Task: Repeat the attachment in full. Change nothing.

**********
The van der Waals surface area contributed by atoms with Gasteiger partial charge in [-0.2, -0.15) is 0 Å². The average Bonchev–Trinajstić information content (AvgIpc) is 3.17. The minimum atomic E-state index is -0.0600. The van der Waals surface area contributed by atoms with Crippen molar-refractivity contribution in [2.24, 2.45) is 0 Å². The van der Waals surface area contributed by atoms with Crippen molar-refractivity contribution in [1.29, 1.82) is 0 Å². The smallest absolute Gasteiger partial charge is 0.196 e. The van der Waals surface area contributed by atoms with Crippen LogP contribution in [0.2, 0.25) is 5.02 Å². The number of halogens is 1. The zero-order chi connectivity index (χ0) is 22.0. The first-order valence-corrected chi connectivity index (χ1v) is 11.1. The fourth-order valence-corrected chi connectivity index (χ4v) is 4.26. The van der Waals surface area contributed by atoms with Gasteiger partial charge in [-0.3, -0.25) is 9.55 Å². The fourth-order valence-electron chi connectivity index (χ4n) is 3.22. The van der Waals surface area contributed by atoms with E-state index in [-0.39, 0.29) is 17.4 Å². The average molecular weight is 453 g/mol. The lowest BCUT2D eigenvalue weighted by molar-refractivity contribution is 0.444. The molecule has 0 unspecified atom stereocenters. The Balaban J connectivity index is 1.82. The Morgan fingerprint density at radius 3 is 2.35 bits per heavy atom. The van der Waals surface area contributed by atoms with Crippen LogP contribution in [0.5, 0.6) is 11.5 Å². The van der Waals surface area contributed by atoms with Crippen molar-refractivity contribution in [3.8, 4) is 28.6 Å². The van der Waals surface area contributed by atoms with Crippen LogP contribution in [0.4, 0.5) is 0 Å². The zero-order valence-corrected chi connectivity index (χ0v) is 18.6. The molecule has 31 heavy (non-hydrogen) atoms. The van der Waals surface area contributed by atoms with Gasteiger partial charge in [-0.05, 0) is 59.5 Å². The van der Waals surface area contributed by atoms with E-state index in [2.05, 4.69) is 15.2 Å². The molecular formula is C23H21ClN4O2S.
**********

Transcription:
The van der Waals surface area contributed by atoms with Gasteiger partial charge in [-0.2, -0.15) is 0 Å². The average Bonchev–Trinajstić information content (AvgIpc) is 3.17. The minimum atomic E-state index is -0.0600. The van der Waals surface area contributed by atoms with Crippen molar-refractivity contribution in [2.24, 2.45) is 0 Å². The van der Waals surface area contributed by atoms with Crippen molar-refractivity contribution in [1.29, 1.82) is 0 Å². The smallest absolute Gasteiger partial charge is 0.196 e. The van der Waals surface area contributed by atoms with Crippen LogP contribution in [0.2, 0.25) is 5.02 Å². The number of halogens is 1. The zero-order chi connectivity index (χ0) is 22.0. The first-order valence-corrected chi connectivity index (χ1v) is 11.1. The fourth-order valence-corrected chi connectivity index (χ4v) is 4.26. The van der Waals surface area contributed by atoms with Gasteiger partial charge in [-0.3, -0.25) is 9.55 Å². The fourth-order valence-electron chi connectivity index (χ4n) is 3.22. The van der Waals surface area contributed by atoms with E-state index in [-0.39, 0.29) is 17.4 Å². The average molecular weight is 453 g/mol. The lowest BCUT2D eigenvalue weighted by molar-refractivity contribution is 0.444. The molecule has 0 unspecified atom stereocenters. The Balaban J connectivity index is 1.82. The Morgan fingerprint density at radius 3 is 2.35 bits per heavy atom. The van der Waals surface area contributed by atoms with Crippen LogP contribution in [0.5, 0.6) is 11.5 Å². The van der Waals surface area contributed by atoms with Crippen molar-refractivity contribution in [3.8, 4) is 28.6 Å². The van der Waals surface area contributed by atoms with Crippen LogP contribution in [0.4, 0.5) is 0 Å². The zero-order valence-corrected chi connectivity index (χ0v) is 18.6. The molecule has 31 heavy (non-hydrogen) atoms. The van der Waals surface area contributed by atoms with Gasteiger partial charge in [-0.05, 0) is 59.5 Å². The van der Waals surface area contributed by atoms with E-state index in [2.05, 4.69) is 15.2 Å². The molecular formula is C23H21ClN4O2S.